Nikkei rises to 4-1/2 week high on weak yen, reform hopes
* Reform hopes on Shiozaki helps stock market sentiment - traders * Strong department store sales supports retail stocks By Ayai Tomisawa TOKYO, Sept 2 (Reuters) - Japan's Nikkei share average rose to a 4-1/2-week high on Tuesday morning as the yen slipped to a seven-month low against the dollar, sending exporters higher on hopes of a boost to earnings. The Nikkei gained 1.1 percent to 15,639.72 in mid-morning trade, the highest level since July 31. A planned cabinet reshuffle by Prime Minister Shinzo Abe also supported sentiment, traders said. The Nikkei business daily reported that Abe has decided to bring Yasuhisa Shiozaki, a veteran Liberal Democratic Party (LDP) and vocal proponent of overhauling Japan's Government Pension Investment Fund, for the labor and welfare minister post. "Shiozaki is seen taking an important role for Abe's growth strategy," said Nobuhiko Kuramochi, a strategist at Mizuho Securities. "If he speeds up the pension fund's reform plan, it would be good for the stock market." GPIF is finalising plans to boost the weighting of domestic stocks in its portfolio to more than 20 percent from a current 12 percent target, people involved in the review told Reuters last month. On Tuesday, exporters benefited from the weaker yen, with dollar rising to a high of 104.64, its strongest mark since mid-January. Toyota Motor Corp rose 1.1 percent, Toshiba Corp added 1.4 percent and Fanuc Corp advanced 1.9 percent. A weak yen sharpens Japanese exporters' competitiveness abroad and lifts their profits when repatriated. Department store operators also gained after their monthly sales in August rose for the first time since the sales tax was raised to 8 percent from 5 percent in April. Takashimaya Co rose 1.0 percent, Isetan Mitsukoshi Holdings jumped 1.8 percent and J.Front Retailing Co soared 3.1 percent. The broader Topix rose 0.9 percent to 1,294.52, and the JPX-Nikkei Index 400 gained 1.0 percent to 11,749.88. (Editing by Shri Navaratnam)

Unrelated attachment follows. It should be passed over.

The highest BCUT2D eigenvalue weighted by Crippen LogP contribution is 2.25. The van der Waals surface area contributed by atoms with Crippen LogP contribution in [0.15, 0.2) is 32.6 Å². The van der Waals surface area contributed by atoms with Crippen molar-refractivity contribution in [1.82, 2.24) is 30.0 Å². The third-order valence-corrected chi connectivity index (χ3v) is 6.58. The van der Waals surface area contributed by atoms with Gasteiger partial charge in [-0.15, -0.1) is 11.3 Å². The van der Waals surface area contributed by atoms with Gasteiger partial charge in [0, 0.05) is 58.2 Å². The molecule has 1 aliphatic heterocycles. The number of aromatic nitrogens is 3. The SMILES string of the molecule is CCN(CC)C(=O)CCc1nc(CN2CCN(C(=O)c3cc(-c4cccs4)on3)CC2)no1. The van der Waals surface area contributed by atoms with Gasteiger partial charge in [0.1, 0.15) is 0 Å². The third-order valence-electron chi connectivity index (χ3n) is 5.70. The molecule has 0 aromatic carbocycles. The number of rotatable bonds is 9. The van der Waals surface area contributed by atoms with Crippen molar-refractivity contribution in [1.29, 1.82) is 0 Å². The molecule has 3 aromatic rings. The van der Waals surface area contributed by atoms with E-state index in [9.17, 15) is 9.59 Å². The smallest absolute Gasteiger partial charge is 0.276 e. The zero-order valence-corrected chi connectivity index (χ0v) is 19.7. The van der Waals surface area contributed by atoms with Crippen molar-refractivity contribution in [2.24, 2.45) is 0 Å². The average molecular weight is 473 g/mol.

© Thomson Reuters 2017 All rights reserved.